This is not the first time that websites have incorporated the Coinhive code to mine Monero cryptocurrency using visitor’s processing power—both the Pirate Bay torrent tracking site and the Showtime streaming site were caught doing it in September.

But now we’re talking over 5,000 websites, not just two.

Pixalate says that the list of “cryptojacking” websites that are using the Coinhive code includes 13 of the top 1000 websites and 25 of the top 5,000 sites, as ranked by Alexa.

My own examination of the complete list shows that in general terms, a lot of the sites offer streaming multimedia content.

Fully 37.65 percent (2,049) are websites using the .com domain. Second place goes to 312 .net websites (5.73 percent). Third place goes to 209 .ru websites—the same number as have a .co domain, which is assigned to Colombia. Read more…

No telling which Pepsi Generation this belongs to

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A retired friend of mine believes that the old, unopened, 170 ml glass Pepsi bottle that I dug out of the garbage Tuesday evening (November 28) was a promotional giveaway in the early 1960s.

But it really can’t be older than the metrication of Canadian food labels, which took place in 1976.

Personally, I wouldn’t be surprised if the bottle is 20 years more recent and dates from the 1980s, or even the early 1990s. But the exact year appears to be anyone’s guess.

I found this puzzling pop bottle while I was looking for returnable beverage containers and other things of value. It was in a bag of kitchen stuff buried deep in a garbage dumpster in a Fairview neighbourhood alley. Read more…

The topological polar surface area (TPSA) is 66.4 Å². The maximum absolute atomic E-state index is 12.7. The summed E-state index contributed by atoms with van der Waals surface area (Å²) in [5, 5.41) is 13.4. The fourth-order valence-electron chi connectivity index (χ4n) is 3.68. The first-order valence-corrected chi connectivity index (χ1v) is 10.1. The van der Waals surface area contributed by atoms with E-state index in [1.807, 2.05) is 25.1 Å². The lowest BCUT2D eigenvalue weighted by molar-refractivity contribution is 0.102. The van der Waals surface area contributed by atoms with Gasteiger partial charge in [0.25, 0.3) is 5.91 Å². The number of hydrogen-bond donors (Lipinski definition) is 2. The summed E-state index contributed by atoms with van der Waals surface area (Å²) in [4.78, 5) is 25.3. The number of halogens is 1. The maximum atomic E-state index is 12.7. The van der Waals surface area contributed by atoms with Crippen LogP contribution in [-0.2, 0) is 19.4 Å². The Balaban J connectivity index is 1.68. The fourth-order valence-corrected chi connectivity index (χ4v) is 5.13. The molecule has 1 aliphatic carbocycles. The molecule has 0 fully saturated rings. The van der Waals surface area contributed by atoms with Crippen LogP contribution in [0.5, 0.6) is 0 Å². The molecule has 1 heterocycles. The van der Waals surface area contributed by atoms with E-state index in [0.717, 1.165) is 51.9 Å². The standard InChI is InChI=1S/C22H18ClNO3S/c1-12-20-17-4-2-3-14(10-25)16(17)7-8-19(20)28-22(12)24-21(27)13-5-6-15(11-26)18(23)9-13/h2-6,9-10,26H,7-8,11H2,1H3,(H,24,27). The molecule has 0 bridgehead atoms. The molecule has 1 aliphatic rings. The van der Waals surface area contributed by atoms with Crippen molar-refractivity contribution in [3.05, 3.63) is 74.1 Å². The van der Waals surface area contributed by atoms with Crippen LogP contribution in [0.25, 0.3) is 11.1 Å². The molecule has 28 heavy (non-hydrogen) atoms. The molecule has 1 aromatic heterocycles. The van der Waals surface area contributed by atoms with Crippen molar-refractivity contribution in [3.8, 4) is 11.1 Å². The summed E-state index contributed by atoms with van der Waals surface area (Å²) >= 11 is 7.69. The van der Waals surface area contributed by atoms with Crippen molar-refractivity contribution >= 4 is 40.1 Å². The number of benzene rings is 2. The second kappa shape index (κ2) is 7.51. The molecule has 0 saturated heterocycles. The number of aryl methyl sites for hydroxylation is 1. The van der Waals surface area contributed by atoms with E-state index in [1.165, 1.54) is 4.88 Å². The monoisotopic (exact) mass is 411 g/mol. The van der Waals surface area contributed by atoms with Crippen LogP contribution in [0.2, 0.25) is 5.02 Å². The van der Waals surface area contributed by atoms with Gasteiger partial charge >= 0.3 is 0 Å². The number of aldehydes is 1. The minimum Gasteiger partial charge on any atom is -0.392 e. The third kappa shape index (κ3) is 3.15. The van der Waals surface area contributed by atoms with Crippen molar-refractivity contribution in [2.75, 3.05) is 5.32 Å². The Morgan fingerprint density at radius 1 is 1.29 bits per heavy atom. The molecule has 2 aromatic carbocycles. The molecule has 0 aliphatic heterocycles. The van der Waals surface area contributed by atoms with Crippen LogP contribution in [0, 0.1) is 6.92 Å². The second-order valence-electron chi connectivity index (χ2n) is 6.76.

Thinking like a hungry crow and other intelligence tests

What did the crow imagine it would find on my trailer?

This morning (November 22) found me at a restaurant in the 1400 block of West Broadway enjoying breakfast. At least I was enjoying breakfast until it was brought to my attention that a crow was orbiting my parked bike trailer, locked to a pole a few metres away.

Crows bring a level of intelligence and inquisitiveness (not to mention acquisitiveness) to the business of foraging that I find almost unnerving, particularly when it is my business they are poking their beaks into.

I well remember a spring day in 2014 when I was sitting in the same restaurant seat and watched a person place a wrapped, store-bought sandwich on my bike trailer, locked to the same pole.

Before I could even stand up, four crows swooped in like flashes of black lightning and, between them, unwrapped and consumed the sandwich in not much more time than it takes to say “Hey! What the f—.”

The three pigeons that then appeared were not backward in cleaning up the remaining crumbs.

It was as if the sandwich had never existed. The flocking air pirates even made off with the plastic sandwich wrapper!

So this morning, the most important meal of the day suddenly became less important to me than finding out what the curious corvid thought was so interesting about my trailer. Read more…